Linux and trademarks

Linus Torvalds failed in his attempt to register Linux as a trademark in Australia. Though unfortunate, it shows the need to be aggressive (and early) in the defense of distinctive product names.

Australian regulators rejected attempts by Torvalds to register Linux as a trademark.

Personally, I think Mr. Torvalds has the right to the Linux trademark. As others have pointed out, it's pretty clear Mr. Torvalds coined the term.

Unfortunately, a lot of water has gone under the Linux bridge, and now is a bit late to try to enforce a trademark claim. This shows why Microsoft is so prickly when it comes to its own trademarked name: Windows. If you don't defend it, it quickly falls out of trademarkability (which is a word, dammit, in the dictionary in my head). I hear the makers of SPAM have gone through similar gymnastics with its name, though I'm not sure where that stands.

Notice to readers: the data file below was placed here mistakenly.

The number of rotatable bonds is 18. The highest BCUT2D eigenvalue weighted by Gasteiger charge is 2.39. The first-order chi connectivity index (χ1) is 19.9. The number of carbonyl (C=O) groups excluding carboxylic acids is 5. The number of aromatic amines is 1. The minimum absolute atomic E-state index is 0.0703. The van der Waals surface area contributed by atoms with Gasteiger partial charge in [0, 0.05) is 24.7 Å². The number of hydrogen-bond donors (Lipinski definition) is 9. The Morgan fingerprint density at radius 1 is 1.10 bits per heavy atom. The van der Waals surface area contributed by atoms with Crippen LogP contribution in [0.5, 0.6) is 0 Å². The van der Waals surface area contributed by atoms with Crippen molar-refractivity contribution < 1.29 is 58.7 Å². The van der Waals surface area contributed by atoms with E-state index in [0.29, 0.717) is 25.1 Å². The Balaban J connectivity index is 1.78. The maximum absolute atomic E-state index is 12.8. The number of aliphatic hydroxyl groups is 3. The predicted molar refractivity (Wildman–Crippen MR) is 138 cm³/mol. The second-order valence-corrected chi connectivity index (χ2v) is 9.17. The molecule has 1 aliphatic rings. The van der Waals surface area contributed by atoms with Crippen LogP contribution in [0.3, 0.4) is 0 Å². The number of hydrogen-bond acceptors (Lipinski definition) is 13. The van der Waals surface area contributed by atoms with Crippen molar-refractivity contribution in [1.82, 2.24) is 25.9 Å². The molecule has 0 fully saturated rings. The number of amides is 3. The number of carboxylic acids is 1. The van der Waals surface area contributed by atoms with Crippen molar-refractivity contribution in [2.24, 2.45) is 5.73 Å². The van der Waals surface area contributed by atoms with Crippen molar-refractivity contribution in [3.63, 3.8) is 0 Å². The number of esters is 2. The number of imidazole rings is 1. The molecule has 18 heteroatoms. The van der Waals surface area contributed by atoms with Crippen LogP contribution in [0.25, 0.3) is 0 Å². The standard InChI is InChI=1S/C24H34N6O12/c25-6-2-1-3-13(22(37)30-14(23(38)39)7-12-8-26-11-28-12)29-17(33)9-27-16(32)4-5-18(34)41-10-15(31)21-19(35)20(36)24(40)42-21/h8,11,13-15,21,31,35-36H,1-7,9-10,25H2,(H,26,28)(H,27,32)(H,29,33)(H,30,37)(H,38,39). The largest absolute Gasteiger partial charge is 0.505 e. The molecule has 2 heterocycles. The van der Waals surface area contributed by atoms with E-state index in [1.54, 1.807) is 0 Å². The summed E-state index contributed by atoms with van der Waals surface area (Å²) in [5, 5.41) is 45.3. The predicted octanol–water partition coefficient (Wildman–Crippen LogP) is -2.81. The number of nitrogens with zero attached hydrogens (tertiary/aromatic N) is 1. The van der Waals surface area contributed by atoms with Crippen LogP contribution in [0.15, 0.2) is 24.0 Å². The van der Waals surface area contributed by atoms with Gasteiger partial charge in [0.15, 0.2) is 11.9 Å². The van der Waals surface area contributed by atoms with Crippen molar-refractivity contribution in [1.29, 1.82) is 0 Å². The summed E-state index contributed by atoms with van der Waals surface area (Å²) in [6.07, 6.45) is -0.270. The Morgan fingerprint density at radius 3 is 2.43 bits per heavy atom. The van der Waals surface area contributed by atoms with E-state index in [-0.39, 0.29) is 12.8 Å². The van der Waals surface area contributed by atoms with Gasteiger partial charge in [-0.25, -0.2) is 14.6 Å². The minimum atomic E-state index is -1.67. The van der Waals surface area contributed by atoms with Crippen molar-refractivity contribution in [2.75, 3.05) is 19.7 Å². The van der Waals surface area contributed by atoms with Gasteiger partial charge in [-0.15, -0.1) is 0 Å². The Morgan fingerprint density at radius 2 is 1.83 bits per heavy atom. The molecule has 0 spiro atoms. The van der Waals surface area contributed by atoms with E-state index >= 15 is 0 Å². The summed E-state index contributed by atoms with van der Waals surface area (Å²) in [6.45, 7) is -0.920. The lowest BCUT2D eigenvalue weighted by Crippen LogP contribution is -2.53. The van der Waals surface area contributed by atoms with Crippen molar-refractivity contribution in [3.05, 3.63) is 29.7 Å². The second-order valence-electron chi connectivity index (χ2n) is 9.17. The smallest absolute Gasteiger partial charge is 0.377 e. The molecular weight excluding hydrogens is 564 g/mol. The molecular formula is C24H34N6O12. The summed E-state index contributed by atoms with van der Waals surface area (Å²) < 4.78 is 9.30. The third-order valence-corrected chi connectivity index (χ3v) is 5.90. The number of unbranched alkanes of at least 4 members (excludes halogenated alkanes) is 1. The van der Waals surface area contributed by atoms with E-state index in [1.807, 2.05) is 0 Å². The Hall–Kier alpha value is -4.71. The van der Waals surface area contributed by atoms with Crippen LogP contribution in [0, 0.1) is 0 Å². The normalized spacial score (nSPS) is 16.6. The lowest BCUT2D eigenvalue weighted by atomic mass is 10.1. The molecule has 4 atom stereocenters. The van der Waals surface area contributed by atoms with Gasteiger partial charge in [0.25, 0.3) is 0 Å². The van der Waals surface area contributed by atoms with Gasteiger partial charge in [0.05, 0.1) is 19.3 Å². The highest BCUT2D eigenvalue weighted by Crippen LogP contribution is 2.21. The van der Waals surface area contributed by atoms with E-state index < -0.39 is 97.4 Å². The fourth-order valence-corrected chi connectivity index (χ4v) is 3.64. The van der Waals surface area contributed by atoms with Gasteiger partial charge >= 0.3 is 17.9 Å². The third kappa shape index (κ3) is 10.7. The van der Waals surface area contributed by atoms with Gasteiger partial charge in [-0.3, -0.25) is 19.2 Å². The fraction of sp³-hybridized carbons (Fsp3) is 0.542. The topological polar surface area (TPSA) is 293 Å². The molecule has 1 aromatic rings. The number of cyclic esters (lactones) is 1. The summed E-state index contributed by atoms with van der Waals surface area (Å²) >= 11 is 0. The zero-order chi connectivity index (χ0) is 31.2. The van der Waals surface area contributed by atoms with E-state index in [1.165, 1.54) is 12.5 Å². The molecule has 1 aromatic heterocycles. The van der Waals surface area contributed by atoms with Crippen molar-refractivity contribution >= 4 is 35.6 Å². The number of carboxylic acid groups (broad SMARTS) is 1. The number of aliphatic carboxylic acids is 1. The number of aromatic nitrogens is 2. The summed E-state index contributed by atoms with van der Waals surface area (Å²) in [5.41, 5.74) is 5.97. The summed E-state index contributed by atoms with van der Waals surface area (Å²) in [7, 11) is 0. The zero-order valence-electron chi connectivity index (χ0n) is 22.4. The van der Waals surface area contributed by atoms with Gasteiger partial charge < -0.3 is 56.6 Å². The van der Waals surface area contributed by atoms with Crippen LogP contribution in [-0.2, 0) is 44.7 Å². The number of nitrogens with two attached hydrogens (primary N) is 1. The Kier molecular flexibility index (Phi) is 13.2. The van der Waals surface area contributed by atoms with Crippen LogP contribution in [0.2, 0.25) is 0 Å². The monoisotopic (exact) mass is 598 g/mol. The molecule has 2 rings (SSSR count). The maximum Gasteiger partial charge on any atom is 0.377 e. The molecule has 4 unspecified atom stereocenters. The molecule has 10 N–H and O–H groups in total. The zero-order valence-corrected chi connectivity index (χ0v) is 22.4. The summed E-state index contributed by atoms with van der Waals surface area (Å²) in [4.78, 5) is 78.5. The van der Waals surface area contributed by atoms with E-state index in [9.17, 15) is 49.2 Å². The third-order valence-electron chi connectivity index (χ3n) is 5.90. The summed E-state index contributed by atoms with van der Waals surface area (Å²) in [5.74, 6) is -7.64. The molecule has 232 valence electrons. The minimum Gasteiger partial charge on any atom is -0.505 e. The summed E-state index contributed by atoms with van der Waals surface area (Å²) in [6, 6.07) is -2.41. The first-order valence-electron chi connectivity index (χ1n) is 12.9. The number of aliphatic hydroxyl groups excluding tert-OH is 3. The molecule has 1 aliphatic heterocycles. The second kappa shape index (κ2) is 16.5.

So, the moral of this story is: if you have a product name that you want to keep distinct in the marketplace, register it EARLY. Granted, hindsight is always 20/20, and Linus Torvalds probably never dreamed his creation would grow to its current stature. Still, business sense sometimes is useful for even hobbyist projects. I'm an amateur screenwriter. That doesn't mean I don't take the time to do a poor-man's copyright (mail myself the script by Post) or register it with the Writer's Guild before sending it out to anyone.

As an aside, I was supposed to write part 2 of my post on Xanadu. Well, that's not going to happen today. On the moving front, boy, I make procrastinators look like over-achieving college students. At least my boxes don't have to cross the Atlantic this time, but I don't think moving all my belongings in Glad trash bags is befitting of a sober-minded and serious programmer.

Sober minded?  Serious?  Ha.